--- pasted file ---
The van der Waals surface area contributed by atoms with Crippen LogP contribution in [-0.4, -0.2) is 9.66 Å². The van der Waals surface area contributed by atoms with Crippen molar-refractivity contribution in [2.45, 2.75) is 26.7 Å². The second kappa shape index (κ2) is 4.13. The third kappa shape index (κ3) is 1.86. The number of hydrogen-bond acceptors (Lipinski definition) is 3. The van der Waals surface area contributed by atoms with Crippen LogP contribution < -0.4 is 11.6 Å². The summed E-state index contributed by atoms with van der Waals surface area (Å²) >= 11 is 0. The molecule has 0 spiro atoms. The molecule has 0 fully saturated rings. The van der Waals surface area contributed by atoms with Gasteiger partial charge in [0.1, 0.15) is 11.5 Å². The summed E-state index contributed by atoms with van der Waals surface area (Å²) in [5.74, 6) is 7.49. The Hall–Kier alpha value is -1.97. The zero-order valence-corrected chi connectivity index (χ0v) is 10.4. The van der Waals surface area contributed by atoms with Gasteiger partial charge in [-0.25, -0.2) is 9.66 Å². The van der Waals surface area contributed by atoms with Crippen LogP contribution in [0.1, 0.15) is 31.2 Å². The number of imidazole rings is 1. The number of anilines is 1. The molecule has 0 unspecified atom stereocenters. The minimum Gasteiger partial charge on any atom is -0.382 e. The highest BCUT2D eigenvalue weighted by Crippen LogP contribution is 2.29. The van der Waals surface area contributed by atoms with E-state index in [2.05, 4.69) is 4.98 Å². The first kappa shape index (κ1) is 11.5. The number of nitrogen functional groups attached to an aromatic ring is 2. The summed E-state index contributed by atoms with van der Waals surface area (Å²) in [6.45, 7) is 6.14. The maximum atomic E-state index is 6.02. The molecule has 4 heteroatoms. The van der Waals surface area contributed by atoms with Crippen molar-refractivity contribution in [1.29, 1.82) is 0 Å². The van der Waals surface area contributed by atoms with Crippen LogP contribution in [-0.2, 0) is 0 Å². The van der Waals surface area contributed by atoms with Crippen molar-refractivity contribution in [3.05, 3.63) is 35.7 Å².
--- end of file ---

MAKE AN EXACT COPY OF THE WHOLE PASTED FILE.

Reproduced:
The van der Waals surface area contributed by atoms with Crippen LogP contribution in [-0.4, -0.2) is 9.66 Å². The van der Waals surface area contributed by atoms with Crippen molar-refractivity contribution in [2.45, 2.75) is 26.7 Å². The second kappa shape index (κ2) is 4.13. The third kappa shape index (κ3) is 1.86. The number of hydrogen-bond acceptors (Lipinski definition) is 3. The van der Waals surface area contributed by atoms with Crippen LogP contribution < -0.4 is 11.6 Å². The summed E-state index contributed by atoms with van der Waals surface area (Å²) >= 11 is 0. The molecule has 0 spiro atoms. The molecule has 0 fully saturated rings. The van der Waals surface area contributed by atoms with Gasteiger partial charge in [0.1, 0.15) is 11.5 Å². The summed E-state index contributed by atoms with van der Waals surface area (Å²) in [5.74, 6) is 7.49. The Hall–Kier alpha value is -1.97. The zero-order valence-corrected chi connectivity index (χ0v) is 10.4. The van der Waals surface area contributed by atoms with Gasteiger partial charge in [-0.25, -0.2) is 9.66 Å². The van der Waals surface area contributed by atoms with Crippen LogP contribution in [0.1, 0.15) is 31.2 Å². The number of imidazole rings is 1. The number of anilines is 1. The molecule has 0 unspecified atom stereocenters. The minimum Gasteiger partial charge on any atom is -0.382 e. The highest BCUT2D eigenvalue weighted by Crippen LogP contribution is 2.29. The van der Waals surface area contributed by atoms with E-state index in [2.05, 4.69) is 4.98 Å². The first kappa shape index (κ1) is 11.5. The number of nitrogen functional groups attached to an aromatic ring is 2. The summed E-state index contributed by atoms with van der Waals surface area (Å²) in [6.45, 7) is 6.14. The maximum atomic E-state index is 6.02. The molecule has 4 heteroatoms. The van der Waals surface area contributed by atoms with Crippen molar-refractivity contribution in [1.29, 1.82) is 0 Å². The van der Waals surface area contributed by atoms with Crippen LogP contribution in [-0.2, 0) is 0 Å². The van der Waals surface area contributed by atoms with Crippen molar-refractivity contribution in [3.05, 3.63) is 35.7 Å².